Robert G. Smith, PLLC
212-499-0940

Be wary of dips in income that coincide with a divorce petition

A person who has decided that their marriage is over will begin to pull away from their partner. While this is challenging in almost every case, it comes with some special considerations if you own a business together. This is especially true if only one person knows about the finances of the company.

It's possible that the spouse with that knowledge might try to tip the divorce settlement in their favor by hiding revenue for the business. This is known as sudden income deficit syndrome (SIDS). In short, it means that they aren't being truthful about what the company is making. While the other spouse may think that the company is doing fine financially, this spouse makes it appear that it isn't.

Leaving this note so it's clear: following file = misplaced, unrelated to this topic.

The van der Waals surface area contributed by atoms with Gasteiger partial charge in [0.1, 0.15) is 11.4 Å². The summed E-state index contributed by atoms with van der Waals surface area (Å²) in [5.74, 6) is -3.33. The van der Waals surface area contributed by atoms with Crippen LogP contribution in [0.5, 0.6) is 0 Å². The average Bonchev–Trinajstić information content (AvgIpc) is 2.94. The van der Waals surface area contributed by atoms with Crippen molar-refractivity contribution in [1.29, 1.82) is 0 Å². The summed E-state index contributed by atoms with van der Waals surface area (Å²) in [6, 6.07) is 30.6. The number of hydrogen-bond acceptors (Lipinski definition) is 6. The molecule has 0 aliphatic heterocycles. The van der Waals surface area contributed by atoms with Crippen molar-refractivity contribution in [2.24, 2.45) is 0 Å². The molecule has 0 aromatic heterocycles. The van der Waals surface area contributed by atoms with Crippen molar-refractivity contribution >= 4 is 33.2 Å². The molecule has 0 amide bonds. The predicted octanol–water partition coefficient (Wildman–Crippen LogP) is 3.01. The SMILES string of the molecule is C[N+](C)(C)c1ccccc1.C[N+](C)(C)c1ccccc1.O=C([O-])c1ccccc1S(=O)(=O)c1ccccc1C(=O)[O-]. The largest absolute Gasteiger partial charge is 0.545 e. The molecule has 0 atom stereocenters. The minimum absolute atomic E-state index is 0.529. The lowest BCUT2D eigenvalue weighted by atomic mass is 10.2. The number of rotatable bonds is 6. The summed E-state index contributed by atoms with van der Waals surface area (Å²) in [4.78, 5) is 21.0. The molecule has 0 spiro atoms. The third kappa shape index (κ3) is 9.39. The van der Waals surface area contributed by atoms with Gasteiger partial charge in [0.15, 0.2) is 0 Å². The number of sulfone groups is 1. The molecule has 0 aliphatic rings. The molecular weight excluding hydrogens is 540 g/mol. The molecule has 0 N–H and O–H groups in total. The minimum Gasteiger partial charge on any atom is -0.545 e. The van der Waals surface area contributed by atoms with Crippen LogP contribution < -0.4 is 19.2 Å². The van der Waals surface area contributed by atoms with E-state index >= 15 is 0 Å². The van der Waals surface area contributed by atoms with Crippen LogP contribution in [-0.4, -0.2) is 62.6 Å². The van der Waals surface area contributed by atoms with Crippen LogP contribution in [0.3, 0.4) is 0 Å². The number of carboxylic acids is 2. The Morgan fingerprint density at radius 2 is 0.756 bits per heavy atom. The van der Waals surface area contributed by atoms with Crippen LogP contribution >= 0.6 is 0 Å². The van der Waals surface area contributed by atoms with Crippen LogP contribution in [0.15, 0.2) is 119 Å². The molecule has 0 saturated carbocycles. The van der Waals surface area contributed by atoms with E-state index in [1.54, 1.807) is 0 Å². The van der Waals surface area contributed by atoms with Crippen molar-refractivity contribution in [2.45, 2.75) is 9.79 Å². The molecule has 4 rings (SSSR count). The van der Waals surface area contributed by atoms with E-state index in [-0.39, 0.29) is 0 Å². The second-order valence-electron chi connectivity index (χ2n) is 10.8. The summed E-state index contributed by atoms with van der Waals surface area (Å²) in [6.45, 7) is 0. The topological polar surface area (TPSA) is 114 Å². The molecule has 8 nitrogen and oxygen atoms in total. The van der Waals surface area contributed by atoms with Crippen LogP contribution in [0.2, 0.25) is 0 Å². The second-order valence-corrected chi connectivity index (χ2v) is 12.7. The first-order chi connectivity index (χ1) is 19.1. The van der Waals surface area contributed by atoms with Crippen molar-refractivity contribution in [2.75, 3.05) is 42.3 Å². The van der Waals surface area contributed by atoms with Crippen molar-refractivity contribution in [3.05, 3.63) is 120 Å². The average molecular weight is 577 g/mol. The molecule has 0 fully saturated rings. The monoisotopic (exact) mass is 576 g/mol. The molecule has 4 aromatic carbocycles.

While it is possible that the SIDS will happen suddenly, there is a chance that the spouse has been slowly funneling money away from the business for a while. There are a variety of methods that they might use to do this. Sometimes, they'll keep cash payments unreported. They may also use false vendor invoices or payroll accounts to get money out of the business.

There are several things that might trigger a suspicion of SIDS. One of these is that your ex's lifestyle doesn't reflect the change in the business' income. In some cases, public or financial records might give a clue to a forensic accountant.

Remember, when you're divorcing, you need to protect your own interests. This might mean that you need to do some digging about the financial state of the family business. Your divorce team can help you determine what steps you need to take to get the settlement you're due.

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